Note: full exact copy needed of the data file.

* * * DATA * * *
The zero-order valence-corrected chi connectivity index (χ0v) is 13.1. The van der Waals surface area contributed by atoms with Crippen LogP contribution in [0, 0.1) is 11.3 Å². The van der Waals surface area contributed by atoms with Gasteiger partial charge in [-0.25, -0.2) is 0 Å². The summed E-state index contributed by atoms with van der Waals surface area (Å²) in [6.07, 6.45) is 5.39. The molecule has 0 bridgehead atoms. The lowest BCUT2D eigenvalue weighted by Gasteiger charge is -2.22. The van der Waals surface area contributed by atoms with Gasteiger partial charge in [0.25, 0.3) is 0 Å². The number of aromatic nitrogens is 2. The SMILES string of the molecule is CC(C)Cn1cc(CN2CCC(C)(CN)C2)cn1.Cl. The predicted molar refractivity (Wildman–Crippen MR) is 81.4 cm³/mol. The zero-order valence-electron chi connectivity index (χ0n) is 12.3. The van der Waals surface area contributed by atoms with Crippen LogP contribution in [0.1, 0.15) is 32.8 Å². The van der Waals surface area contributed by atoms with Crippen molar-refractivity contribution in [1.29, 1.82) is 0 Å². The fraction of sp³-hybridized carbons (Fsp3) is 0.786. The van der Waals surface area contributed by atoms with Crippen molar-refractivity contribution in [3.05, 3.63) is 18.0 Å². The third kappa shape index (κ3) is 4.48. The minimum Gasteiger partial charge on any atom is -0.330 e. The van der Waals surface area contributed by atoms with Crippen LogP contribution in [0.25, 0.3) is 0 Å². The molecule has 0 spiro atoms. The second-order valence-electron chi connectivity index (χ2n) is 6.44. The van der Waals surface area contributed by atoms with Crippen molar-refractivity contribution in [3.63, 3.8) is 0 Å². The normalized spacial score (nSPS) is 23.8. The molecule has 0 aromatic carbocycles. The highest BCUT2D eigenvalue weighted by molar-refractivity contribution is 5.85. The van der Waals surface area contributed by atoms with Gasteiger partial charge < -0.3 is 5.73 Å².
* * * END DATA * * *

The zero-order valence-corrected chi connectivity index (χ0v) is 13.1. The van der Waals surface area contributed by atoms with Crippen LogP contribution in [0, 0.1) is 11.3 Å². The van der Waals surface area contributed by atoms with Gasteiger partial charge in [-0.25, -0.2) is 0 Å². The summed E-state index contributed by atoms with van der Waals surface area (Å²) in [6.07, 6.45) is 5.39. The molecule has 0 bridgehead atoms. The lowest BCUT2D eigenvalue weighted by Gasteiger charge is -2.22. The van der Waals surface area contributed by atoms with Gasteiger partial charge in [0.25, 0.3) is 0 Å². The number of aromatic nitrogens is 2. The SMILES string of the molecule is CC(C)Cn1cc(CN2CCC(C)(CN)C2)cn1.Cl. The predicted molar refractivity (Wildman–Crippen MR) is 81.4 cm³/mol. The zero-order valence-electron chi connectivity index (χ0n) is 12.3. The van der Waals surface area contributed by atoms with Crippen LogP contribution in [0.1, 0.15) is 32.8 Å². The van der Waals surface area contributed by atoms with Crippen molar-refractivity contribution in [1.29, 1.82) is 0 Å². The fraction of sp³-hybridized carbons (Fsp3) is 0.786. The van der Waals surface area contributed by atoms with Crippen molar-refractivity contribution in [3.05, 3.63) is 18.0 Å². The third kappa shape index (κ3) is 4.48. The minimum Gasteiger partial charge on any atom is -0.330 e. The van der Waals surface area contributed by atoms with Crippen LogP contribution in [0.25, 0.3) is 0 Å². The molecule has 0 spiro atoms. The second-order valence-electron chi connectivity index (χ2n) is 6.44. The van der Waals surface area contributed by atoms with Crippen molar-refractivity contribution in [3.63, 3.8) is 0 Å². The normalized spacial score (nSPS) is 23.8. The molecule has 0 aromatic carbocycles. The highest BCUT2D eigenvalue weighted by molar-refractivity contribution is 5.85. The van der Waals surface area contributed by atoms with Gasteiger partial charge < -0.3 is 5.73 Å².